1. Rare tumors of the internal auditory canal.

    PubMed

    Dazert, Stefan; Aletsee, Christoph; Brors, Dominik; Mlynski, Robert; Sudhoff, Holger; Hildmann, Henning; Helms, Jan

    2005-07-01

    The study was performed to identify the incidence and histology of rare tumors with growth restricted to the internal auditory canal (IAC) that are different from vestibular schwannoma (VS). Furthermore, the question was addressed whether a preoperative diagnosis would be possible in these cases. A series of 351 patients that were operated on for IAC tumors through a transtemporal or translabyrinthine approach was investigated retrospectively. Cases with a tumor entity other than VS were analyzed for symptoms, radiological diagnosis, intraoperative findings and postoperative histolopatology to determine if a differential diagnosis to the common VS can be established prior to surgery. In 15 out of 351 cases (4.3%), uncommon processes of the IAC were determined by histology (6 lipomas, 3 hemangiomas, 2 neurofibromas, 2 menigiomas, 1 facial neuroma and 1 case of bilateral malignant lymphoma). The symptoms and the clinical manifestations were typical for patients with VS so that a preoperative differential diagnosis was not possible in the majority of cases. An analysis of the operation reports revealed that in 10 out of the 15 cases the surgeon suspected an unusual tumor of the IAC during surgery. The results of the present investigation suggest that rare lesions of the IAC can be expected in less than 5% of the cases and that preoperative diagnosis of rare IAC tumors is difficult. Intraoperative findings such as adhesion to cranial nerves and consistency of the tumor often indicate unusual processes, but histological analysis of the removed tissue is essential for the definite diagnosis. PMID:15947938

  2. Alive with the sound of music: a case series on patients presenting with musical hallucinations in a general hospital.

    PubMed

    Kinson, Rochelle Melina; Lim, Wen Phei; Rahman, Habeebul

    2015-01-01

    Musical hallucinations are a rare phenomenon that renders appropriate identification and treatment a challenge. This case series describes three women who presented with hearing complex, familiar melodies in the absence of external stimuli on a background of hearing impairment. PMID:25716494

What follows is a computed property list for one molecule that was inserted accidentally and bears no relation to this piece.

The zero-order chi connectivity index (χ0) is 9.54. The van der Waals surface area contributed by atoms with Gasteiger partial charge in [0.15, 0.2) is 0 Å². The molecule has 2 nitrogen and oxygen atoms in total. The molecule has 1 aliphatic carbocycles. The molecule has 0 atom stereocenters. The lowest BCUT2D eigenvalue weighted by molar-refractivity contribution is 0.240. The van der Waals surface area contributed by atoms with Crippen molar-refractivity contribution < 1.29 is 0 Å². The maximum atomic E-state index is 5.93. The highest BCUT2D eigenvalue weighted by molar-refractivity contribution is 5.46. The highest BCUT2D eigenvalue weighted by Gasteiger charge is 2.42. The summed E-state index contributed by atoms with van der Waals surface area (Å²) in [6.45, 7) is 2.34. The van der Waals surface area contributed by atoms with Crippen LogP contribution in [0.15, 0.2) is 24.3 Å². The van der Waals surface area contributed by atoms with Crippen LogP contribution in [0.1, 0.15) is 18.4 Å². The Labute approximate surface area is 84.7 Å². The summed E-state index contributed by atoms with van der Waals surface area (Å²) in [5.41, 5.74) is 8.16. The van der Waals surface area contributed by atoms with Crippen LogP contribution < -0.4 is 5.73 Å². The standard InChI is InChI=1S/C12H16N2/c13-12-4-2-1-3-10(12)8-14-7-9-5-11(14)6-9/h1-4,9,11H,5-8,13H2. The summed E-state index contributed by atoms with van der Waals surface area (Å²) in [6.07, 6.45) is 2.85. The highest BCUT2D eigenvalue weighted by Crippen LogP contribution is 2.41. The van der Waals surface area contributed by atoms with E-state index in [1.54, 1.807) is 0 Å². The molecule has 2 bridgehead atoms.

3. Behavioral and Psychological Symptoms of Dementia

    PubMed Central

    Cerejeira, J.; Lagarto, L.; Mukaetova-Ladinska, E. B.

    2012-01-01

    Behavioral and psychological symptoms of dementia (BPSD), also known as neuropsychiatric symptoms, represent a heterogeneous group of non-cognitive symptoms and behaviors occurring in subjects with dementia. BPSD constitute a major component of the dementia syndrome irrespective of its subtype. They are as clinically relevant as cognitive symptoms as they strongly correlate with the degree of functional and cognitive impairment. BPSD include agitation, aberrant motor behavior, anxiety, elation, irritability, depression, apathy, disinhibition, delusions, hallucinations, and sleep or appetite changes. It is estimated that BPSD affect up to 90% of all dementia subjects over the course of their illness, and is independently associated with poor outcomes, including distress among patients and caregivers, long-term hospitalization, misuse of medication, and increased health care costs. Although these symptoms can be present individually it is more common that various psychopathological features co-occur simultaneously in the same patient. Thus, categorization of BPSD in clusters taking into account their natural course, prognosis, and treatment response may be useful in the clinical practice. The pathogenesis of BPSD has not been clearly delineated but it is probably the result of a complex interplay of psychological, social, and biological factors. Recent studies have emphasized the role of neurochemical, neuropathological, and genetic factors underlying the clinical manifestations of BPSD. A high degree of clinical expertise is crucial to appropriately recognize and manage the neuropsychiatric symptoms in a patient with dementia. Combination of non-pharmacological and careful use of pharmacological interventions is the recommended therapeutic for managing BPSD. Given the modest efficacy of current strategies, there is an urgent need to identify novel pharmacological targets and develop new non-pharmacological approaches to improve the adverse outcomes associated with